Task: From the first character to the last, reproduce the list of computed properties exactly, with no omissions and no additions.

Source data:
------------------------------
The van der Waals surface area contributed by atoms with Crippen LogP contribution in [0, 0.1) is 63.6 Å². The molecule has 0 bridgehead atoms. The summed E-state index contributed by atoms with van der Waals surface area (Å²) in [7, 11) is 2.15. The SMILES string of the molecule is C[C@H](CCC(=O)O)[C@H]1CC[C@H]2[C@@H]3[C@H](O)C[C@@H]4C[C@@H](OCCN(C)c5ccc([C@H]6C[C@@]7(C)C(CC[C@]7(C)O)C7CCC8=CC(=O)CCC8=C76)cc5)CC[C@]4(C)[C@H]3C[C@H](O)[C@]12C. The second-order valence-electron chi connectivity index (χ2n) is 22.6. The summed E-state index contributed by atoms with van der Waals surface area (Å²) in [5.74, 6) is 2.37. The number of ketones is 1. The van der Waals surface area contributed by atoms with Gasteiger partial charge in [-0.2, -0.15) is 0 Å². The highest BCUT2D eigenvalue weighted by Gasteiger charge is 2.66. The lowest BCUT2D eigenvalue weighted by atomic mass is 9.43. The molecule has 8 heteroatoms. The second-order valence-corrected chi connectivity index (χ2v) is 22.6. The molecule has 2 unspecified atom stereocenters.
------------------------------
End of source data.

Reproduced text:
The van der Waals surface area contributed by atoms with Crippen LogP contribution in [0, 0.1) is 63.6 Å². The molecule has 0 bridgehead atoms. The summed E-state index contributed by atoms with van der Waals surface area (Å²) in [7, 11) is 2.15. The SMILES string of the molecule is C[C@H](CCC(=O)O)[C@H]1CC[C@H]2[C@@H]3[C@H](O)C[C@@H]4C[C@@H](OCCN(C)c5ccc([C@H]6C[C@@]7(C)C(CC[C@]7(C)O)C7CCC8=CC(=O)CCC8=C76)cc5)CC[C@]4(C)[C@H]3C[C@H](O)[C@]12C. The second-order valence-electron chi connectivity index (χ2n) is 22.6. The summed E-state index contributed by atoms with van der Waals surface area (Å²) in [5.74, 6) is 2.37. The number of ketones is 1. The van der Waals surface area contributed by atoms with Gasteiger partial charge in [-0.2, -0.15) is 0 Å². The highest BCUT2D eigenvalue weighted by Gasteiger charge is 2.66. The lowest BCUT2D eigenvalue weighted by atomic mass is 9.43. The molecule has 8 heteroatoms. The second-order valence-corrected chi connectivity index (χ2v) is 22.6. The molecule has 2 unspecified atom stereocenters.